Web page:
Scale of equal intervals, Scale of relations - General Psychological Workshop

The scale of equal intervals

If the researcher builds a scale where the requirement of interval equivalence is met, he gets a metric scale of equal intervals. As a typical example of such a scale, we can cite the previously mentioned temperature scales of Celsius and Fahrenheit. The value of one degree in both scales is fixed unchanged throughout the scale. Therefore, if in one day the temperature rises, say, five degrees, and on the second day by as much, we can assert that there is a uniform, linear change in temperature.

The interval scale is a truly measuring scale. It allows almost any mathematical operations with numbers corresponding to the elements of this scale, and also allows the calculation of

almost any statistics - both parametric and non-parametric.

An important advantage of the interval scale is the ability to translate measurement results from one scale to another. The transfer of one interval scale to another is carried out on the basis of general linear transformations. So, for example, to convert degrees Celsius (C) to degrees Fahrenheit (F), you can use the following linear relationship:

These temperature scales demonstrate a general approach to the construction of scales of equal intervals. The choice of the origin of the scale and the unit of measure in the construction of such scales is largely arbitrary. So, in the Celsius scale, the freezing point of water is set as the reference point, and as a unit of measurement, one hundredth of the difference between this temperature and the boiling point of water. On the Fahrenheit scale, the reference point is the freezing point of a mixture of water, salt and ammonia, and the unit of measurement is 1/96 of the difference between this temperature and the normal temperature of the human body. On the Delil scale of temperature, the boiling point of water was taken as the reference point. Thus, the reference points on the scale of intervals are chosen relatively arbitrarily, and the unit is taken to divide the range between them into equal intervals. How many such intervals should be between the reference points, the researcher also chooses arbitrarily.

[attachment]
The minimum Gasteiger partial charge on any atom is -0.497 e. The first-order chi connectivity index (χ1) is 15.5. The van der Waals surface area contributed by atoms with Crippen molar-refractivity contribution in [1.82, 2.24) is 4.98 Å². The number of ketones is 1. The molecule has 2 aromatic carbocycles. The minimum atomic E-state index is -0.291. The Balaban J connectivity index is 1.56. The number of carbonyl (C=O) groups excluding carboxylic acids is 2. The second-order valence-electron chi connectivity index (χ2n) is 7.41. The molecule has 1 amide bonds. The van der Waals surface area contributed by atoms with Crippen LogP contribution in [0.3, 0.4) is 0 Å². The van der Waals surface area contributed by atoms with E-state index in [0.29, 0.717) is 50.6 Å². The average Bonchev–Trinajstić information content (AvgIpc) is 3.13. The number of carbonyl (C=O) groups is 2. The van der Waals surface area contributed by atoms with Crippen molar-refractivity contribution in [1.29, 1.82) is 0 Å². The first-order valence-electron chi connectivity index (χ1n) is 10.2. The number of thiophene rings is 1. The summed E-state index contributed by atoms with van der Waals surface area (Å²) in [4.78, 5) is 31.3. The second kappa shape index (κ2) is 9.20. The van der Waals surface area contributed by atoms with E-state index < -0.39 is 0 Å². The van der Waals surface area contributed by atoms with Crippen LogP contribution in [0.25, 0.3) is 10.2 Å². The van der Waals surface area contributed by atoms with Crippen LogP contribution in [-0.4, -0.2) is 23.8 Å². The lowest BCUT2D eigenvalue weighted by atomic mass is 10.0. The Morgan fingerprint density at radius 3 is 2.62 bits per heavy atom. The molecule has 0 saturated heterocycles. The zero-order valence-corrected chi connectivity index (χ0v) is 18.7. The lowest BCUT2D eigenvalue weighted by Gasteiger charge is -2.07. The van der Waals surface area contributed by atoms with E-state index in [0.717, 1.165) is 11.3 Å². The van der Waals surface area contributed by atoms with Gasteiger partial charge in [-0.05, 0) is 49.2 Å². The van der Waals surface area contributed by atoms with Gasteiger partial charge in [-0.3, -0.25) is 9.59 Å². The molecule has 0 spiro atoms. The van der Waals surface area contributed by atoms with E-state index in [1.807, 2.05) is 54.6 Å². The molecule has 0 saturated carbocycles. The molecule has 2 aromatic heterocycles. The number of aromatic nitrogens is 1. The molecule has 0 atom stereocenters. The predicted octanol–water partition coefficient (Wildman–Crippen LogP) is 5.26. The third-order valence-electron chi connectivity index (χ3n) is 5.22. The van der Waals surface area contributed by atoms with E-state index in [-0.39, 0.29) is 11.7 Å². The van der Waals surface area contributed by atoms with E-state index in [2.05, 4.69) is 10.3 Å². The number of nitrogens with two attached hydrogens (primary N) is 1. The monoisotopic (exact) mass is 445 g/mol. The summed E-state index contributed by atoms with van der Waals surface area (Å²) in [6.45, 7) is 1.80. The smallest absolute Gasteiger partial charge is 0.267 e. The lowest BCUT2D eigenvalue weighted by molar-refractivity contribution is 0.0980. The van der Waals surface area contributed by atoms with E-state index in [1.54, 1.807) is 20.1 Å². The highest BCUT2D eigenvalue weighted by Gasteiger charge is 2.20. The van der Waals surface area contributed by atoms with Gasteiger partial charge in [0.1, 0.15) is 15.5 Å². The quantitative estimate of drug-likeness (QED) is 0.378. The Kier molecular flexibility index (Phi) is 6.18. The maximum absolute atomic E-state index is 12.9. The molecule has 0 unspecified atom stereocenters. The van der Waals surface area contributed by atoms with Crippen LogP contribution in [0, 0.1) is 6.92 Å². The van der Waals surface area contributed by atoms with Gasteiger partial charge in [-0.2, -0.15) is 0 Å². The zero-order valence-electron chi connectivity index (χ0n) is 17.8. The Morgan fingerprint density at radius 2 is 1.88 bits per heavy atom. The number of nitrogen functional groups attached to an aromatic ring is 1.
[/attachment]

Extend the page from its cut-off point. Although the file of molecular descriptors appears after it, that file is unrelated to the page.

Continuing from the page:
In psychology, an example of an interval scale can serve as a scale in which units of standard deviation are used as units of measurement. We have already cited, as an example, the scale of intelligence proposed by Wechsler, where, as an analog of zero value, there is a point corresponding to the median distribution of the success of this test in the population. It is set at 100 points. As a unit of measure, recall, a value corresponding to 1/15 of the unit of standard deviation for this indicator is used. However, this method of constructing an interval scale is indirect, and therefore the researcher may have doubts in a number of cases whether the scale constructed is really an interval. That is why many researchers are not inclined to consider the results of psychodiagnostic measurements exactly in accordance with the interval scale.

Thanks to Stephens' efforts in psychology, methods have been developed that make it possible to obtain a scale of intervals directly. We shall consider these methods in Ch. 9 Direct Scaling Methods .

Relationship Scale

The relative and arbitrary location of the zero value of the interval scale does not allow it to establish equality of relations, for example, A/B = C/D , i.e. does not allow you to draw conclusions about how many times the severity of the measured quality in one person is higher than that of another, or how many times is it lower in one situation than in another. Indeed, if yesterday there were five degrees of heat on the street, and today it is ten, this does not mean that today it is twice as warm. This equality can be established only for the relations between the intervals, and not for the points themselves on the scale.

The ability to determine equality of relations appears only when the scale has an absolute zero value. As an example of such a scale, we give the absolute temperature scale of Kelvin. Most physical measurements involve the construction of relationship scales describing the size, weight, density, electrical resistance.

The only possible mathematical permutation for such scales is the operation of multiplying by some amount. For example, in this way we can convert meters to feet, kilograms to pounds, millimeters of mercury to millibars.

In psychology, such scales are still very few. A rare example is the scales of sensations developed by Stevens - for example, a scale for the evaluation of auditory senses, or a scale of weights that reflects the sensation of weight. So, in the scale of the SOPs for a zero value, the value of the sensation of sound at a frequency of 1000 Hz is assumed, the power of which corresponds to the lower absolute threshold. One dream corresponds to a sensation of sound at a height of 1000 Hz, whose power by 4 Bells exceeds the absolute threshold.

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